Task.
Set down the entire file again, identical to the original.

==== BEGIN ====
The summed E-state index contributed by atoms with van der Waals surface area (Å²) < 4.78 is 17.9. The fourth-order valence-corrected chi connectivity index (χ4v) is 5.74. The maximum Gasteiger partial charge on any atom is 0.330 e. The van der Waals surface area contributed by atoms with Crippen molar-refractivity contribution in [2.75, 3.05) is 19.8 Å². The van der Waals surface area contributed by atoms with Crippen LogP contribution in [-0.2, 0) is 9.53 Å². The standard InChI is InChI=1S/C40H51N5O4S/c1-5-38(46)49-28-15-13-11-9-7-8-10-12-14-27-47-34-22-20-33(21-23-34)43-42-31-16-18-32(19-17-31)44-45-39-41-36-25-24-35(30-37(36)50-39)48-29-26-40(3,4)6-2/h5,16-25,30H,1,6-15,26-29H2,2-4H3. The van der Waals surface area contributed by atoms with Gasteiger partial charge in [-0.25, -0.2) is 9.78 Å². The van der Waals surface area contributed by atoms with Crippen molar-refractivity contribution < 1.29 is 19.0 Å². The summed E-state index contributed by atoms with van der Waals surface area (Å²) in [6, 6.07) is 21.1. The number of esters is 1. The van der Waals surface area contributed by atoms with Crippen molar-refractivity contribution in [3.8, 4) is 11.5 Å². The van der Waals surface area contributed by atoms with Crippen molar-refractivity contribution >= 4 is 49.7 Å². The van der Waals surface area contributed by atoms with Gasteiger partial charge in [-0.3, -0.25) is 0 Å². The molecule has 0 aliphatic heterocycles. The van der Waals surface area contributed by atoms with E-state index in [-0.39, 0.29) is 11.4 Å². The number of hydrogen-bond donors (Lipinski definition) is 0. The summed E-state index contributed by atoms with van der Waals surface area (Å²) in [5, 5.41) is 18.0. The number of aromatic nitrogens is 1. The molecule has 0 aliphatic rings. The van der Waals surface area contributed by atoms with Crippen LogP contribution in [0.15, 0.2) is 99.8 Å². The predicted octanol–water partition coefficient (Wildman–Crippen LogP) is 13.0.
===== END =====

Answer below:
The summed E-state index contributed by atoms with van der Waals surface area (Å²) < 4.78 is 17.9. The fourth-order valence-corrected chi connectivity index (χ4v) is 5.74. The maximum Gasteiger partial charge on any atom is 0.330 e. The van der Waals surface area contributed by atoms with Crippen molar-refractivity contribution in [2.75, 3.05) is 19.8 Å². The van der Waals surface area contributed by atoms with Crippen LogP contribution in [-0.2, 0) is 9.53 Å². The standard InChI is InChI=1S/C40H51N5O4S/c1-5-38(46)49-28-15-13-11-9-7-8-10-12-14-27-47-34-22-20-33(21-23-34)43-42-31-16-18-32(19-17-31)44-45-39-41-36-25-24-35(30-37(36)50-39)48-29-26-40(3,4)6-2/h5,16-25,30H,1,6-15,26-29H2,2-4H3. The van der Waals surface area contributed by atoms with Gasteiger partial charge in [-0.25, -0.2) is 9.78 Å². The van der Waals surface area contributed by atoms with Crippen molar-refractivity contribution < 1.29 is 19.0 Å². The summed E-state index contributed by atoms with van der Waals surface area (Å²) in [6, 6.07) is 21.1. The number of esters is 1. The van der Waals surface area contributed by atoms with Crippen molar-refractivity contribution in [3.8, 4) is 11.5 Å². The van der Waals surface area contributed by atoms with Crippen molar-refractivity contribution >= 4 is 49.7 Å². The van der Waals surface area contributed by atoms with Gasteiger partial charge in [-0.3, -0.25) is 0 Å². The molecule has 0 aliphatic heterocycles. The van der Waals surface area contributed by atoms with E-state index in [-0.39, 0.29) is 11.4 Å². The number of hydrogen-bond donors (Lipinski definition) is 0. The summed E-state index contributed by atoms with van der Waals surface area (Å²) in [5, 5.41) is 18.0. The number of aromatic nitrogens is 1. The molecule has 0 aliphatic rings. The van der Waals surface area contributed by atoms with Crippen LogP contribution in [0.15, 0.2) is 99.8 Å². The predicted octanol–water partition coefficient (Wildman–Crippen LogP) is 13.0.